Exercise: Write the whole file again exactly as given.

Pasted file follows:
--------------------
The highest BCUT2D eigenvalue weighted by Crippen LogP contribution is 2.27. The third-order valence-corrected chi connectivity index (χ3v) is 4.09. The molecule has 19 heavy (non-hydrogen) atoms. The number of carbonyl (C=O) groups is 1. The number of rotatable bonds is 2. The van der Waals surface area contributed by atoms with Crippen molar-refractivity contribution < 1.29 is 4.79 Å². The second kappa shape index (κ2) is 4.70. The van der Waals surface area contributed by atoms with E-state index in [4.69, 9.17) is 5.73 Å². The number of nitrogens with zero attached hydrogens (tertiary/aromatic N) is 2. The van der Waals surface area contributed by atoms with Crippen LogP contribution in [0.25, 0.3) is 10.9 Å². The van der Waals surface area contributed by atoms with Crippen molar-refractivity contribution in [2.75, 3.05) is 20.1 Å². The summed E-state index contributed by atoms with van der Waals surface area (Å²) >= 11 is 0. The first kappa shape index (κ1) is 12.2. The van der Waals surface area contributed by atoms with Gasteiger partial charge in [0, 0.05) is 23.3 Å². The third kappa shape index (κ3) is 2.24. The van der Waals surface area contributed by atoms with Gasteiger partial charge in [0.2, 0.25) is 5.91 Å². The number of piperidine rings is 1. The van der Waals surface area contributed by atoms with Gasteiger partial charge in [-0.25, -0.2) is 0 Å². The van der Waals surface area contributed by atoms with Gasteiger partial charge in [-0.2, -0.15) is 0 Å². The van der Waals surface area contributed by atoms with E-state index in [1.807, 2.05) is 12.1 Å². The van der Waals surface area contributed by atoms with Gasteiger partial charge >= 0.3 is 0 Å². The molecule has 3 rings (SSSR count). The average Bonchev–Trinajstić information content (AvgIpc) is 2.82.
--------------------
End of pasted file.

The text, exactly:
The highest BCUT2D eigenvalue weighted by Crippen LogP contribution is 2.27. The third-order valence-corrected chi connectivity index (χ3v) is 4.09. The molecule has 19 heavy (non-hydrogen) atoms. The number of carbonyl (C=O) groups is 1. The number of rotatable bonds is 2. The van der Waals surface area contributed by atoms with Crippen molar-refractivity contribution < 1.29 is 4.79 Å². The second kappa shape index (κ2) is 4.70. The van der Waals surface area contributed by atoms with E-state index in [4.69, 9.17) is 5.73 Å². The number of nitrogens with zero attached hydrogens (tertiary/aromatic N) is 2. The van der Waals surface area contributed by atoms with Crippen LogP contribution in [0.25, 0.3) is 10.9 Å². The van der Waals surface area contributed by atoms with Crippen molar-refractivity contribution in [2.75, 3.05) is 20.1 Å². The summed E-state index contributed by atoms with van der Waals surface area (Å²) >= 11 is 0. The first kappa shape index (κ1) is 12.2. The van der Waals surface area contributed by atoms with Gasteiger partial charge in [0, 0.05) is 23.3 Å². The third kappa shape index (κ3) is 2.24. The van der Waals surface area contributed by atoms with Gasteiger partial charge in [0.2, 0.25) is 5.91 Å². The number of piperidine rings is 1. The van der Waals surface area contributed by atoms with Gasteiger partial charge in [-0.25, -0.2) is 0 Å². The van der Waals surface area contributed by atoms with Gasteiger partial charge in [-0.2, -0.15) is 0 Å². The van der Waals surface area contributed by atoms with E-state index in [1.807, 2.05) is 12.1 Å². The van der Waals surface area contributed by atoms with Gasteiger partial charge >= 0.3 is 0 Å². The molecule has 3 rings (SSSR count). The average Bonchev–Trinajstić information content (AvgIpc) is 2.82.